$12.7M Settlement Reached in Chicago Clergy Abuse
By Mike Robinson
August 12, 2008
[Note from BishopAccountability.org: This article contains references
to the deposition
of Cardinal Francis E. George. Below we have added links to the deposition
and its exhibits.]
CHICAGO — The Archdiocese of Chicago agreed Tuesday to pay almost
$12.7 million to 16 men and women who told of agonizing flashbacks, years
in therapy and recurring thoughts of suicide after sexual abuse as children
at the hands of priests.
"I apologize again today to the survivors and their families and
to the whole Catholic community," said Cardinal Francis George, who
also made public an extraordinary 307-page deposition that detailed the
church's tortured efforts and, at times, failures to confront the scandal.
George acknowledged that church leaders acted far too slowly in some cases.
"I think all of us failed in the end - I must take responsibility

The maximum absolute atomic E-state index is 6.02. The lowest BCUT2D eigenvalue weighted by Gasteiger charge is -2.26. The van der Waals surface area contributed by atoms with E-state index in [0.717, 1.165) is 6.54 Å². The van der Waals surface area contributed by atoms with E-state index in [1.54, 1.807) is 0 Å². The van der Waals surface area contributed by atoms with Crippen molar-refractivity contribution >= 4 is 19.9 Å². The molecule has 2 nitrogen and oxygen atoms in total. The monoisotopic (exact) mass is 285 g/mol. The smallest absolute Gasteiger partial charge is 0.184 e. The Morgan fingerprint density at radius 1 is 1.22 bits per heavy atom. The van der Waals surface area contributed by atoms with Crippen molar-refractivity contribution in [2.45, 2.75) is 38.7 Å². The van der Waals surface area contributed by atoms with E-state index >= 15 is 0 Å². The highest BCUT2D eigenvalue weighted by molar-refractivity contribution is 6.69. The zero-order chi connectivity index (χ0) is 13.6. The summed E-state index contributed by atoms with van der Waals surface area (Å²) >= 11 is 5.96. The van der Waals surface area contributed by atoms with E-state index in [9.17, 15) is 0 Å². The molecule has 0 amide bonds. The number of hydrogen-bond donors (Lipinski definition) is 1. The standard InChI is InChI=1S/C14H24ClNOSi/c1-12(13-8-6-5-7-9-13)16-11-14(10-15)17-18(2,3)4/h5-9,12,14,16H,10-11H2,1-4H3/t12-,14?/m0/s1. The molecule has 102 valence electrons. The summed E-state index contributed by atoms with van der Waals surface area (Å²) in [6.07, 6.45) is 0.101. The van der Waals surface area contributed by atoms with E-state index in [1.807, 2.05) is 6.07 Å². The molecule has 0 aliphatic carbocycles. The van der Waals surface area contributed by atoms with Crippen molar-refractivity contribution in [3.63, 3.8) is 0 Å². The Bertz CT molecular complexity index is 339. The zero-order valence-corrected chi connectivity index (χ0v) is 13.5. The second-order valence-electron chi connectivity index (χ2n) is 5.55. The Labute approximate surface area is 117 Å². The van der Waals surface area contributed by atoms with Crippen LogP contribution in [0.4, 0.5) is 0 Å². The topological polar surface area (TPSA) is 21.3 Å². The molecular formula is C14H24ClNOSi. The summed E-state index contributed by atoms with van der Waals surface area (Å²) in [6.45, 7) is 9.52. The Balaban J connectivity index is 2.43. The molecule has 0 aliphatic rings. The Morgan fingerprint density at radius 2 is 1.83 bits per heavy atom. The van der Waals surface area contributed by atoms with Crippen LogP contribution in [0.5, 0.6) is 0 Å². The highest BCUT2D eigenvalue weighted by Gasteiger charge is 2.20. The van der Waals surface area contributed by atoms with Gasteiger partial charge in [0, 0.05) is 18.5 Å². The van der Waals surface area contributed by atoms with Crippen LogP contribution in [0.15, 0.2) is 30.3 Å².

for it," said George, the spiritual leader of Chicago's huge Catholic
archdiocese since 1997.
Attorneys said it was the first time such a deposition has been released
publicly as part of a settlement with victims. Another similar deposition
came out during a clergy abuse trial in California.
Fourteen cases settled Tuesday involve sexual abuse by 10 different priests.
Two involve an 11th priest, the Rev. Daniel J. McCormack, who pleaded
guilty last year to abusing five children and is serving a five-year prison
McCormack was arrested in August 2005 after a 10-year-old boy claimed
the priest had fondled him. Police said the boy's story was credible but
released McCormack after getting a call from an official of the archdiocese.
Jeff Anderson, an attorney for the victims, confronted George as part
of the grueling, daylong deposition with a memo saying the archdiocesan
official later advised McCormack not to talk to the police. [See Exhibit
118. It was during the arrest that Grace advised McCormack "not
to discuss the matter further with the police."]
"Is that something you approve of?" the attorney asked during